Good News On UK Property Hides A Trap Door

UK Property For SaleRightmove released some worrying new research this week on tenants that paints a sobering picture of the UK property market. This latest research comes after some positive news from the Halifax on UK property prices and looks to have put the brakes on any illusions of things getting back to ‘normal’.

On the face of it the market looks as if it has picked itself up, much like an injured patient recovering from being on life-support and slowly hobbling towards some kind of meaningful recovery.

The annual change in UK house prices sounds good, a stagger towards 2% growth annually and a 1.1% rise between March and April. These numbers sound positive – at least until you take a closer look at some of the regional variations and realise that things are not as healthy as they should be.

The South West of the UK saw an annual fall of 3%; the East Midlands 2% and Yorkshire a 2.1% decline. London, meanwhile, saw prices rise 4.3% in the same period and Scotland a 9.3% rise albeit fizzling out in the last quarter – 0.1%. The traditional spring bounce has also yet to get started.

While the case for investing in London property is never in doubt, if we look at the UK as a whole, there is anything but a recovery underway no spring bounce and little hope for those wanting to take a step on the housing ladder.

Lying beneath the headline numbers are what Rightmove calls ‘trapped renters’ or those without the means to buy a home of their own. More than half of them (58%) have yet to start saving for a deposit.

This puts those renters around £30,000 short of the money they need to stand a chance of buying a home. Worse still, if the 3,214 tenants surveyed by Rightmove reflect the UK as a whole, they spend an average 37% of their income on rent.

This is up from the 21% and 26% of their income just two years ago in 2011 – the maximum level at which rent becomes unaffordable is 30%.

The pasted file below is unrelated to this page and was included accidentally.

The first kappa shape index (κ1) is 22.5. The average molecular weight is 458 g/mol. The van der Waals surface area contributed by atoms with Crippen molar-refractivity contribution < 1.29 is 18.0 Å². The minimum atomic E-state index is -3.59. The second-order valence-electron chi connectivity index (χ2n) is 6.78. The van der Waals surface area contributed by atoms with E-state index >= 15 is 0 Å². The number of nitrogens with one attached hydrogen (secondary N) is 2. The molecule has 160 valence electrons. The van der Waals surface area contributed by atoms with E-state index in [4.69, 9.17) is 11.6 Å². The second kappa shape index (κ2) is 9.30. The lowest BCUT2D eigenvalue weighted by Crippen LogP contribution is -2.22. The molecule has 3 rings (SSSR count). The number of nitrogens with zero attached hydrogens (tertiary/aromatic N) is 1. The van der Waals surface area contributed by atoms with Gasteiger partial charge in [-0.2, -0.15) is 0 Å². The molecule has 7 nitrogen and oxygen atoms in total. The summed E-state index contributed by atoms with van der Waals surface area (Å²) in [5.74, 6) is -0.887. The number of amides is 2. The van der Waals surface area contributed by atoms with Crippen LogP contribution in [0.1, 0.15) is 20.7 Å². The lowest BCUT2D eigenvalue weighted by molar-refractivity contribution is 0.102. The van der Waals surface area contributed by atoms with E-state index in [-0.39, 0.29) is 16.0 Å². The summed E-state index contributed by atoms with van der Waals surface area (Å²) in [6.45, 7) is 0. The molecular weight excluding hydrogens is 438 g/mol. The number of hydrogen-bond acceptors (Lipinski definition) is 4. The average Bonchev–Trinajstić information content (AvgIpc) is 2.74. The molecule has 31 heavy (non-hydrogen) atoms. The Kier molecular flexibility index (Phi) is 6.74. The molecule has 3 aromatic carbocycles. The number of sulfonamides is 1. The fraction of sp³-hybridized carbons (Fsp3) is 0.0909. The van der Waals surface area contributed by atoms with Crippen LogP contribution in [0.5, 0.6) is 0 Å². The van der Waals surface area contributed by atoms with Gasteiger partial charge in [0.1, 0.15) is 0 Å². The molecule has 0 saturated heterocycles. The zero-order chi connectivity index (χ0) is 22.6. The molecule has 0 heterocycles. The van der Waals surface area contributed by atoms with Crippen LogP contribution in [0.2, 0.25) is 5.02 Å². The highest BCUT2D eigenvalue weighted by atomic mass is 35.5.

Tenants are already struggling to meet payments, yet rents are 4% higher on average in England and Wales, while unpaid rent and arrears have risen from 7.4% in February to 8.5% in March. This hints at a tipping point being reached.

Normally at these levels property becomes more attractive to buy rather than rent, however even though property prices remain relatively static or falling outside London, people are reluctant or unable to save the money it takes to raise a deposit.

This is blamed either on a lack of confidence to invest or wage growth which has been sluggish at best in the past five years. The banks have also tightened up on lending recently adding further hurdles.

Headline figures reported by the Halifax and the Nationwide do a very good job of covering the real state of the UK property market, however with all the foundations of a healthy housing market missing such as availability of finance, wage growth and demand, it will be some time before we see property in the UK as the sound investment it once was.

What are your thoughts on the UK property market? Please leave your comments below:

Kind regards

Brett Tudor
Property Expert

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Categories: Property Invest / UK property

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